Tuesday, July 23

Letters


Letters to the editorError or conspiracy?

Editor:

In the Oct. 17 issue of the Daily Bruin, in our article entitled
(not

chosen by us) "Funneling college admissions with race," there
are several

transcription errors.These errors change the meaning of
several

sentences.

The two most conspicuous mistakes are grammatical and occur
directly

after we mentioned John Du. Does the Daily Bruin have a vested
interest in

protecting the intellectual integrity of Du by making us look
stupid? The

errors the editors committed made some of our sentences
dysfunctional.

Given the political views of the editorial staff, it is fair to
ask, "Were

the mistakes intentional?"

The Daily Bruin reserves the right to edit material, however,
this must

be done while the integrity of the essay is preserved. We would
like to

clarify our essay by correcting two errors. The first lapse is
in the

sentence that reads: "Aside from obvious solecism, Du might want
to

consider the right of the legitimate expectation that the UC
system can be

held accountable for all policy and curriculum to the citizens
of

California – they (we) do pay for it."

The sentence should read as follows: "Aside from the obvious
solecism,

Du might want to consider the right of the California taxpayers
to

determine and shape their civic institutions. They (we) have a
legitimate

expectation that the UC system can be held accountable for all
policy and

curriculum to the citizens of California – they (we) do pay for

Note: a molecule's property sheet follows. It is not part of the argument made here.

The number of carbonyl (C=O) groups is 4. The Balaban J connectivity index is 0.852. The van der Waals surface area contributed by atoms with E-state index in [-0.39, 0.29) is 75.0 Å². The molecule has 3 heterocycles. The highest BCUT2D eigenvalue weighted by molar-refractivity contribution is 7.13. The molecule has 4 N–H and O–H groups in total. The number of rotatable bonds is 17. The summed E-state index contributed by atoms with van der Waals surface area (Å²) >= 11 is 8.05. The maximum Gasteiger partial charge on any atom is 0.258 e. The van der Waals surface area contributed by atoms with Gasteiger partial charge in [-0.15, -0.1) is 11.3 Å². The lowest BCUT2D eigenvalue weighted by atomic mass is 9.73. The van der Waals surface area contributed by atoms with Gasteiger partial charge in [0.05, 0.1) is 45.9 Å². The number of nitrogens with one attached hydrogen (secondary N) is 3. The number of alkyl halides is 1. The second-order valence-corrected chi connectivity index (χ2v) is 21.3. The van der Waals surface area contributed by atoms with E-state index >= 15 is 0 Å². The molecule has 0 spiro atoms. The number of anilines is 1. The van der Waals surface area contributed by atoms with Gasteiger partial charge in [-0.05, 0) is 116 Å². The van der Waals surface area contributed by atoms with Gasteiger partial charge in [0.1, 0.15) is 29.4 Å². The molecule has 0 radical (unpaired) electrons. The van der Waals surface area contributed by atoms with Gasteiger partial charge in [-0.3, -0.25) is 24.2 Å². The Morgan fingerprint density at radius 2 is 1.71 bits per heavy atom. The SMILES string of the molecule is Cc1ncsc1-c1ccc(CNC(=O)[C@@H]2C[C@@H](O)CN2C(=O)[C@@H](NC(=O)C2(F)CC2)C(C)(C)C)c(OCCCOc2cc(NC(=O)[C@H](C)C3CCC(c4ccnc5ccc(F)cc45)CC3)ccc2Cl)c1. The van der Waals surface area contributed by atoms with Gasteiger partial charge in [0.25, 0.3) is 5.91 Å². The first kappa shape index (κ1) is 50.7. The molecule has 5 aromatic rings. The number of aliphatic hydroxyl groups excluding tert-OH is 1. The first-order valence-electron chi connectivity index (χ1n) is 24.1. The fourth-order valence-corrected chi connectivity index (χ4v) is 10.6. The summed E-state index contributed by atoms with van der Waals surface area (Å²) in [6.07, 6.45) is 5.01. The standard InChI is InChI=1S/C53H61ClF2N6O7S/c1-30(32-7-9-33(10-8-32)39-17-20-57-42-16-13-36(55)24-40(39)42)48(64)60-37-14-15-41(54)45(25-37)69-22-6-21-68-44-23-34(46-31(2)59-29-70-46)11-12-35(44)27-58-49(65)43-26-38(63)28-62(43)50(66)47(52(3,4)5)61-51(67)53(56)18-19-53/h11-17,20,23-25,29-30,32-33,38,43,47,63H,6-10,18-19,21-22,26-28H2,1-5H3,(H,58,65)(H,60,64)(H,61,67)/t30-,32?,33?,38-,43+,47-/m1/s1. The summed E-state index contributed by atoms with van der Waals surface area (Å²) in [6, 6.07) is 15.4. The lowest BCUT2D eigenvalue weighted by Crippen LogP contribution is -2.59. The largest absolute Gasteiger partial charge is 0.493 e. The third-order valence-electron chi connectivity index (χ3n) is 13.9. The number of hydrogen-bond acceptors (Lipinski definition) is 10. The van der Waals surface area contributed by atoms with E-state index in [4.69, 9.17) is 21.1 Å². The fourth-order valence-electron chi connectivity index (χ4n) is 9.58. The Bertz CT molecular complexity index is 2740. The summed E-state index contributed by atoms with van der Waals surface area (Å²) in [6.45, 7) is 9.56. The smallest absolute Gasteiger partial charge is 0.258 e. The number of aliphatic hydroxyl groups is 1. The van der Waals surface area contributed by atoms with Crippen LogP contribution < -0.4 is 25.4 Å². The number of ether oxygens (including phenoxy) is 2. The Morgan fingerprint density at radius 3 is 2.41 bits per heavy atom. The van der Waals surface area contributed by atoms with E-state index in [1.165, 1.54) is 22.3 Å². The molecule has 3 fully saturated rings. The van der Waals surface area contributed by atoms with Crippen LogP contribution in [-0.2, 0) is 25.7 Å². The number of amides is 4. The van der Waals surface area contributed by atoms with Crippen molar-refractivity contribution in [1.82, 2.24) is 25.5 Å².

it."

The second mistake is truly a distortion. The public read:
"Moreover,

affirmative action positions run along ideological ancestry who
oppose

affirmative action." This should have read: "Moreover,
affirmative action

positions run along ideological lines, not racial ones. Thomas
Sowell and

Alan Keyes are both Americans of African ancestry who oppose
affirmative

action." The difference changes the whole meaning of the
excerpt.

Let us assume these errors were not designed to make our essay
into a

muddle. Furthermore, we must consider that we had to redact
several

paragraphs because we were told that the article was "too long."
Once

again, we have reason to distrust their motives. In the center
of our

article an oversized illustration of a funnel wasted useful
space. Why? Was

The Bruin editorial staff intimidated by the length and logic of
our expos?

Perhaps the editorial staff should point that high-powered eye
of

perception back at themselves; they might not like what they
see.Chris Ivicevich

Third-year

Political Science/HistoryRick Welsh

Third-year

Political ScienceDiversity of opinion prevails

Editor:

Thank you for publishing the viewpoint article by Ivicevich and
Welsh

(Oct. 17, "Funneling admissions with race").

When I came to UCLA, I was looking forward to experiencing the
diversity

which I had heard so much about. I was a bit disappointed to
find virtually

none in the way of political views, vis a vis the the
consistently leftist

flavor of the lead news and opinion pieces in the Daily
Bruin.